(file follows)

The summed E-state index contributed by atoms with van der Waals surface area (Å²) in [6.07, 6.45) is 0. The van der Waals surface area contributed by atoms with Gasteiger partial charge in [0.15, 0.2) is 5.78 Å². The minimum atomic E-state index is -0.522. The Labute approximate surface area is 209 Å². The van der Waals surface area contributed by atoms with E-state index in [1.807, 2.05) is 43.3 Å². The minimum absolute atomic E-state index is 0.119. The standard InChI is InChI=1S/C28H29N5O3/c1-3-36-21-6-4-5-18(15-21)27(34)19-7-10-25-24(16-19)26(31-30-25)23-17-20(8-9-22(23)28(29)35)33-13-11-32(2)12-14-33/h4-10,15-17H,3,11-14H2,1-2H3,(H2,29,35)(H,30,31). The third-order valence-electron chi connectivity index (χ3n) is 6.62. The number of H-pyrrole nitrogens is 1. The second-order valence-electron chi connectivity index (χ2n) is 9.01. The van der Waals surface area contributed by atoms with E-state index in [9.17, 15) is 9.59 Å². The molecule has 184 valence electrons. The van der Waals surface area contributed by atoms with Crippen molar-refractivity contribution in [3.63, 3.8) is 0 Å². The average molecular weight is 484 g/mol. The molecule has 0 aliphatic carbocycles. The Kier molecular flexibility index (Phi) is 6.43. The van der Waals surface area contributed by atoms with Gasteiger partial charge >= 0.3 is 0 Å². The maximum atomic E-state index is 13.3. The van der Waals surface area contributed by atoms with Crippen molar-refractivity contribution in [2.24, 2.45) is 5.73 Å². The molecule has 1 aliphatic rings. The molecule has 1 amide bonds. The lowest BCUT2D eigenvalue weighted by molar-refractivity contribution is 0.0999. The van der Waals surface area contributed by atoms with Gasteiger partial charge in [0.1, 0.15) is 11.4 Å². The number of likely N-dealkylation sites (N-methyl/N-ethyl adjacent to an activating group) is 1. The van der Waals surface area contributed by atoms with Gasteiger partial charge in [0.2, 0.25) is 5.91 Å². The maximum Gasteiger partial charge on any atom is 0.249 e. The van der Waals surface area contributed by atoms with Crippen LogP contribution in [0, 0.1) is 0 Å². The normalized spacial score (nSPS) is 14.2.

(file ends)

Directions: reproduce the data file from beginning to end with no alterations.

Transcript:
The summed E-state index contributed by atoms with van der Waals surface area (Å²) in [6.07, 6.45) is 0. The van der Waals surface area contributed by atoms with Gasteiger partial charge in [0.15, 0.2) is 5.78 Å². The minimum atomic E-state index is -0.522. The Labute approximate surface area is 209 Å². The van der Waals surface area contributed by atoms with E-state index in [1.807, 2.05) is 43.3 Å². The minimum absolute atomic E-state index is 0.119. The standard InChI is InChI=1S/C28H29N5O3/c1-3-36-21-6-4-5-18(15-21)27(34)19-7-10-25-24(16-19)26(31-30-25)23-17-20(8-9-22(23)28(29)35)33-13-11-32(2)12-14-33/h4-10,15-17H,3,11-14H2,1-2H3,(H2,29,35)(H,30,31). The third-order valence-electron chi connectivity index (χ3n) is 6.62. The number of H-pyrrole nitrogens is 1. The second-order valence-electron chi connectivity index (χ2n) is 9.01. The van der Waals surface area contributed by atoms with E-state index in [9.17, 15) is 9.59 Å². The molecule has 184 valence electrons. The van der Waals surface area contributed by atoms with Crippen molar-refractivity contribution in [3.63, 3.8) is 0 Å². The average molecular weight is 484 g/mol. The molecule has 0 aliphatic carbocycles. The Kier molecular flexibility index (Phi) is 6.43. The van der Waals surface area contributed by atoms with Gasteiger partial charge >= 0.3 is 0 Å². The maximum atomic E-state index is 13.3. The van der Waals surface area contributed by atoms with Crippen molar-refractivity contribution in [2.24, 2.45) is 5.73 Å². The molecule has 1 aliphatic rings. The molecule has 1 amide bonds. The lowest BCUT2D eigenvalue weighted by molar-refractivity contribution is 0.0999. The van der Waals surface area contributed by atoms with Gasteiger partial charge in [0.1, 0.15) is 11.4 Å². The number of likely N-dealkylation sites (N-methyl/N-ethyl adjacent to an activating group) is 1. The van der Waals surface area contributed by atoms with Gasteiger partial charge in [0.2, 0.25) is 5.91 Å². The maximum Gasteiger partial charge on any atom is 0.249 e. The van der Waals surface area contributed by atoms with Crippen LogP contribution in [0, 0.1) is 0 Å². The normalized spacial score (nSPS) is 14.2.